Do you feel the need to be nice? Trying to achieve great results and enjoy productive relationships at work can be a tough balancing act, especially when you need to save time and money.
Take heart – you can make things easier for both you and your team! A key factor is emotional resilience, when you apply your emotional intelligence. With it, you have increased capacity to be bold, to speak up, share your ideas and take risks.
It also means you’ll have greater strength to respond appropriately to pressures and challenges, with clearer and more robust relationships with staff and clients so you can make use of your and your team’s full potential.
So how do you make life easier for yourself and for the people you work with? Here are some tips we share with participants in our Collaborative Leadership two-day training.
1. Increase your self-awareness
This involves doing some self-reflection in order to get to know yourself, your strengths and areas of emotional vulnerability. You’ll need to identify your emotional trigger points, where these come from, what’s likely to activate them and how to manage this. It’s also important to learn how to be aware of what’s going on for you in the moment, and why and how you’re reacting.
2. Develop your awareness of others
Life’s easier as a leader when you increase your ability to read the unconscious dynamics played out between people while remaining centred. Responding wisely without judgement in the face of tension or conflict immediately lowers stress levels for everyone involved.
3. Share generosity of spirit
Being willing to think well of people, asking them what their story is, means you avoid assumptions of malicious intent. Don’t underestimate the power of acknowledging your mistakes to your team and wholeheartedly apologising for them; this supports a culture of sharing wisdom around what works and what doesn’t. Practice deep listening so they feel genuinely heard.
4. Communicate across differences
You can diffuse tension during conflict or disagreement by putting aside your position to fully hear other people’s views and feelings. Expressing yourself honestly and in hearable ways is a welcome skill for your team. You increase the feeling of safety in your group, too, when you refrain from harmful gossip and develop your capacity to speak first to someone you’re having difficulties with.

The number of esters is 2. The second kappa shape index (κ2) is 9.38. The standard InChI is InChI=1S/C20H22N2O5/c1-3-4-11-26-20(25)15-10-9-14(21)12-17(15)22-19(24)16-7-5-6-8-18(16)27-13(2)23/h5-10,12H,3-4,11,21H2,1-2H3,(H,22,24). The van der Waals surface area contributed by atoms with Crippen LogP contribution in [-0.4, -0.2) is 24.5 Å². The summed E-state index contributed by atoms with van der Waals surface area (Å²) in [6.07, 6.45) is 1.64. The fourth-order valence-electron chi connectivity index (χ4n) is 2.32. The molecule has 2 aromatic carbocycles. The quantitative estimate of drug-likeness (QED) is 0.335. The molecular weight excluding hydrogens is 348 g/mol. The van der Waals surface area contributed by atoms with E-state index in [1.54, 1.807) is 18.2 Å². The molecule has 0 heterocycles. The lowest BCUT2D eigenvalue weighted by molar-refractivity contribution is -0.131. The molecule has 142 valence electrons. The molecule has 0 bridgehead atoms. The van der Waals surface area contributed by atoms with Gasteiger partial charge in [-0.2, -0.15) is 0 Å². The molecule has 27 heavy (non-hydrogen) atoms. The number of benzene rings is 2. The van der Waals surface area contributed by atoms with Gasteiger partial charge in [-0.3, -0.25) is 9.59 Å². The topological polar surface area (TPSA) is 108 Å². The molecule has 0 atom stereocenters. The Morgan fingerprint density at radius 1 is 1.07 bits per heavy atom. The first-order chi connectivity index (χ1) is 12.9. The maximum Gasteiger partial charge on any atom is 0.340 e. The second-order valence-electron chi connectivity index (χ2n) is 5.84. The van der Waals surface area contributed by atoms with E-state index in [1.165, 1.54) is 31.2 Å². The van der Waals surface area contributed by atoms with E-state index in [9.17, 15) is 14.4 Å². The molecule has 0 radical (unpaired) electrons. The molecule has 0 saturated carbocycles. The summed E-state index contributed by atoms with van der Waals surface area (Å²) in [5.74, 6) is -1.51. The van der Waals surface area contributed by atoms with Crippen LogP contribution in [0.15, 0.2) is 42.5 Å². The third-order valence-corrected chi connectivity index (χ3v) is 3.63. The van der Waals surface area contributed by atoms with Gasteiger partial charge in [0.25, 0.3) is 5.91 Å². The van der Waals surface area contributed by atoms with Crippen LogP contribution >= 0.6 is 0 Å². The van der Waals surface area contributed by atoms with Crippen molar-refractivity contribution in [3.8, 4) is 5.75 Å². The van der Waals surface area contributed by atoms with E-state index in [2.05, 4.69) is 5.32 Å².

5. Understand your power and rank
Privilege and position play out in many different and often unspoken ways, especially in complex or challenging encounters. Your awareness of what could be happening for others, as well as the effects of your own rank or power will be appreciated by your team. Reduce the potential for time-consuming, energy-draining tension and encourage, welcome and work with differences between people and any strongly held opinions.
6. Hold the big picture
How well can you maintain an awareness of the direct and indirect effects of your team’s decisions and actions on your organisation and community? When you don’t take time to consider the broader implications, there can be a lot of effort spent backtracking or rearranging. Make life easier for everyone by being conscious of the big picture perspective.
7. Prioritise self care
To remain emotionally resilient, you need to address your own needs. Allow for personal space and reflection time, as well as a decent balance of rest, relaxation, fun and caring for your body. The people you work with also benefit if you put energy into addressing any unresolved emotional issues, too.
Collaborative leadership fosters robust and sustainable relationships and work practices. If you’d like to increase your understanding and practical skills as a leader, we encourage you to participate in training with us. Join our next short course or engage our facilitators to tailor workplace training for your whole team.